The pricing for ethanol from syrup shall be enhanced to equal or higher than that of corn because of economic reasons as well as its efficiency contributing to sustainability. Maintaining enough sugar for domestic consumption is the first priority for both the government and the sugar mills; however, we believe that the balance can and will be diverted for the manufacture of ethanol and we will together get closer to achieving the vision of EBP.

Q. With significant investments made by sugar industries in ethanol production, do you believe that the imposed restrictions on ethanol production from sugarcane juice/syrup and B-Heavy molasses will hinder revenue generation and impact profit margins?

Ans. With the support of the Government, the sugar industry has created a lot of capacity for the production of ethanol from B-heavy, C-heavy molasses and sugarcane juice. The ethanol diversion has been on the lower side this year and the Government has capped total sugar diversion towards ethanol production at 17 lakh tons. Ethanol production capacity will remain underutilized. Due to ethanol and export restrictions, I feel that sugar mills will have higher carry forward sugar stocks than that of the last year due to the policy interventions taken by the Government. We have represented to the Government to allow an additional 10-12 lakh tons of sugar diversion towards ethanol production. Even if this is allowed, the industry will have adequate carry forward stocks for next season.

Q. Is there a likelihood that the country will need to resort to importing sugar in the near future?

Ans. Like I have given the figures above, the sugarcane industry is producing enough and more sugar for domestic consumption. I do not see any possibility of import as of now.

Q. ISMA has recently undergone a rebranding. Tell us about that.

Ans. The Ethanol Blending Programme is an important step for the country as well as the world because of its several benefits to the environment. In India, there are several cities which are facing acute environmental pollution. The national capital is the top-most city in the world to face severe pollution. The sugar industry is a primary producer of ethanol. However, in the last several years, the industry has stepped up its game, and we are the chief producer and contributor to green energy in the form of ethanol bio-fuel. When ethanol is blended with petrol, it burns better thereby checking vehicular emissions. The Ethanol Blending Programme is saving the country’s exchequer and foreign exchange, as we don’t have to import crude due to the petrol substitution.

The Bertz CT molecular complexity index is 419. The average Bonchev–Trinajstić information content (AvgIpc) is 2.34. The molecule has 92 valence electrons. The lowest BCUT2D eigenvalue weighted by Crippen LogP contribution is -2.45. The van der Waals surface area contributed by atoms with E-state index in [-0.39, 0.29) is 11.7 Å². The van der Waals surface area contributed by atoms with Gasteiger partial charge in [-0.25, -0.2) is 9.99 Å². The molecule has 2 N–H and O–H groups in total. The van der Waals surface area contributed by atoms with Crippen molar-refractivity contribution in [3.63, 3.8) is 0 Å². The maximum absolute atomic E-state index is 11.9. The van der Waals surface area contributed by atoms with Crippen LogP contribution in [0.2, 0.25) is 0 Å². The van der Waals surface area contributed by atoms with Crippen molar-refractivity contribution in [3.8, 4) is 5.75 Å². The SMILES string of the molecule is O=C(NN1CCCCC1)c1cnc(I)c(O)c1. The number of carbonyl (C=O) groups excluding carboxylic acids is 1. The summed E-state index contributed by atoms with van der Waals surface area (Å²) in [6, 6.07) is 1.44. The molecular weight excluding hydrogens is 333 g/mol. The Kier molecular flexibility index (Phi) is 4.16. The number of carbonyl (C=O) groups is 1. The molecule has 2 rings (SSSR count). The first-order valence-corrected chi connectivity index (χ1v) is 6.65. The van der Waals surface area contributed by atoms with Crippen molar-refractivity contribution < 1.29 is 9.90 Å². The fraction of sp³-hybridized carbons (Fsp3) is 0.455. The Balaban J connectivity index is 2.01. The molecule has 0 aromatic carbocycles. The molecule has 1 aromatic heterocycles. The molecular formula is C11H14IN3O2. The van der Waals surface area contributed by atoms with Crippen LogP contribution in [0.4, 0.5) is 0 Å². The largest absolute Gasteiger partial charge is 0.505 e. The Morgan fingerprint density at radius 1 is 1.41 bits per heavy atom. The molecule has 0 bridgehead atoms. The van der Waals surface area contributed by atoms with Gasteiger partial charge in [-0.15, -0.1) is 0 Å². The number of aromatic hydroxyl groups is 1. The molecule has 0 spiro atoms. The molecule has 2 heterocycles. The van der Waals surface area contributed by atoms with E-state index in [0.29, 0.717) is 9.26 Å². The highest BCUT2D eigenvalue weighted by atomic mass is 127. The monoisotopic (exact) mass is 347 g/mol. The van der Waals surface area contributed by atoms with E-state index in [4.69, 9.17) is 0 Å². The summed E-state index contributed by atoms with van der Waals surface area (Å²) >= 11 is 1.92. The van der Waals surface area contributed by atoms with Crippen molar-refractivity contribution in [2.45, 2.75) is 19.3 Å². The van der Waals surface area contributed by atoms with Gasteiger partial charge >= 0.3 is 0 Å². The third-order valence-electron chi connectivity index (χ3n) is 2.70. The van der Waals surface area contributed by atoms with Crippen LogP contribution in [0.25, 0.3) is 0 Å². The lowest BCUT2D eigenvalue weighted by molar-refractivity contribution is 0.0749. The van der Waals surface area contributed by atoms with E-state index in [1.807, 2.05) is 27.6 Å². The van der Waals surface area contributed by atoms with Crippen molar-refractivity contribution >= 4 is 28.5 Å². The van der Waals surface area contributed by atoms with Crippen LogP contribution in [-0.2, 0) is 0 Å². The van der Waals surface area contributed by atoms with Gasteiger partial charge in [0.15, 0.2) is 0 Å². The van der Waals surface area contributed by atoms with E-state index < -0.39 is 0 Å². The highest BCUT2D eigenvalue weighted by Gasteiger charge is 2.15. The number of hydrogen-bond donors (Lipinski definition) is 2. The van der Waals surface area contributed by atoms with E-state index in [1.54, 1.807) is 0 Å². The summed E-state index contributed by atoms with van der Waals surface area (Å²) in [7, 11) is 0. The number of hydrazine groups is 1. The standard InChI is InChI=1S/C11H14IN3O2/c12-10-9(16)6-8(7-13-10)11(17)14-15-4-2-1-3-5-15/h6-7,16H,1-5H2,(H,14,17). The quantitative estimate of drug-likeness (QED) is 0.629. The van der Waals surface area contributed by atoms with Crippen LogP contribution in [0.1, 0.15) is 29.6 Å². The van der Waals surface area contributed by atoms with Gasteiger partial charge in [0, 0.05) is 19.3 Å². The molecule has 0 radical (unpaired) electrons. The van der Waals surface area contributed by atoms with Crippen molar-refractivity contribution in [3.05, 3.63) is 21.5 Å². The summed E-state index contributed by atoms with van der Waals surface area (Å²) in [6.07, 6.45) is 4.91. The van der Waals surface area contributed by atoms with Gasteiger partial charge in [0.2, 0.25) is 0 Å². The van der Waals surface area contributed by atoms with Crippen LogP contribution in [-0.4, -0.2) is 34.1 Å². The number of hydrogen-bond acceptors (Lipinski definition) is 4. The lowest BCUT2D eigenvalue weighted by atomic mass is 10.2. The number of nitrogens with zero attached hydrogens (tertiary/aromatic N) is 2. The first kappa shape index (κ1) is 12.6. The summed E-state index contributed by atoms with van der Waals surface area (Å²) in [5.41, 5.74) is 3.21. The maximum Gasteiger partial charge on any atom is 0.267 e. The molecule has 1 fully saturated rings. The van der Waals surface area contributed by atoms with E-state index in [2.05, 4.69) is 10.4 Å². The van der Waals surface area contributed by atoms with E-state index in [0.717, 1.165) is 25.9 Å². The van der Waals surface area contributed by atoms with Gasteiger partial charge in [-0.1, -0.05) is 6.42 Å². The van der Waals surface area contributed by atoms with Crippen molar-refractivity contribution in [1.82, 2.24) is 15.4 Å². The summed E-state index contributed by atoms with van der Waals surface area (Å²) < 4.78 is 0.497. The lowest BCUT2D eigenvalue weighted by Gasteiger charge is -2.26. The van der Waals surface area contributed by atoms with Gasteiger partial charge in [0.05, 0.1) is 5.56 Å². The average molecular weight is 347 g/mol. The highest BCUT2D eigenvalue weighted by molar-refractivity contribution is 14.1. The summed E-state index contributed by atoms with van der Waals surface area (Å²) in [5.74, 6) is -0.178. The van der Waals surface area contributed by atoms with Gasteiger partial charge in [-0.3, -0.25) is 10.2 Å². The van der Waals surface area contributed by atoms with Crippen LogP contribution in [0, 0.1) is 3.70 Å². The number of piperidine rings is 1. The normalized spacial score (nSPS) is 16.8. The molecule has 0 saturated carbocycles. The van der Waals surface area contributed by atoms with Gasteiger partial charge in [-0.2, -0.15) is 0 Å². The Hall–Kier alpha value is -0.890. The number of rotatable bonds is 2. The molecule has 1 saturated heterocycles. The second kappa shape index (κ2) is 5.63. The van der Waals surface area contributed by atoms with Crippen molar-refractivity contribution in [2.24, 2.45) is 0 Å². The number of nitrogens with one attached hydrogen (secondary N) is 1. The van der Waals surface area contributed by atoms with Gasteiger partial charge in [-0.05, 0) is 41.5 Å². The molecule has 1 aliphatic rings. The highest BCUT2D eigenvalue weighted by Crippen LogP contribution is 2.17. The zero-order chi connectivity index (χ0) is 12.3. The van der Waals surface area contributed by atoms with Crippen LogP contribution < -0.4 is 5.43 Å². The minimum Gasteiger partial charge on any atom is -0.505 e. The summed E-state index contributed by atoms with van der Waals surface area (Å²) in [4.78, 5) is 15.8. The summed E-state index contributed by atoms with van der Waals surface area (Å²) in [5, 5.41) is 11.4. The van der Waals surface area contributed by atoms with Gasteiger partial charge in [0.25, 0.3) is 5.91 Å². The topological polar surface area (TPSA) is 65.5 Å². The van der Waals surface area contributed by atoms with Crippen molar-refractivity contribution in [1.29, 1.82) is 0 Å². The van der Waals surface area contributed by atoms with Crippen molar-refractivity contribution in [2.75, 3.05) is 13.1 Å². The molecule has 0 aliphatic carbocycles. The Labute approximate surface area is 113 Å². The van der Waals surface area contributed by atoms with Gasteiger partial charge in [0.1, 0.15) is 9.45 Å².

ISMA has played an important role in this transformation. The Association has campaigned for ethanol fuel and was instrumental in getting conducive policy interventions from the Government like interest subvention scheme and separate ethanol procurement prices from different feedstocks from molasses. In addition to this, the industry is emerging as an energy hub with Compressed Biogas (CBG) and Hydrogen as upcoming clean fuels, which can be developed in sugar mills. So we felt that it was imperative that we recognize bio-fuel, and make it a part of ISMA rebranding.

Moreover, ISMA is planning and will be taking steps to stabilise sugarcane production in the country with the introduction of drought-resistant and all-weather cane varieties. This will safeguard cane crops from the vagaries of monsoon and will lead to the success of EBP. ISMA is playing a crucial role.

Q. As we approach Budget 2024, what are the key industry expectations and wish-list items that you would like to convey to the Finance Minister?

Ans. The GST on flex-fuel vehicles (FFVs), which can run on any blend of petrol-ethanol including pure ethanol, should be reduced from the current 28% plus to 5%. This will make it acceptable to consumers. To make EBP successful, more vehicles should be able to blend ethanol at 20% and beyond. Unless that happens, the demand for ethanol fuel will not be met, and the sugar industry will be unable to earn returns. So the Government should look a consumer-centric policies for FFVs.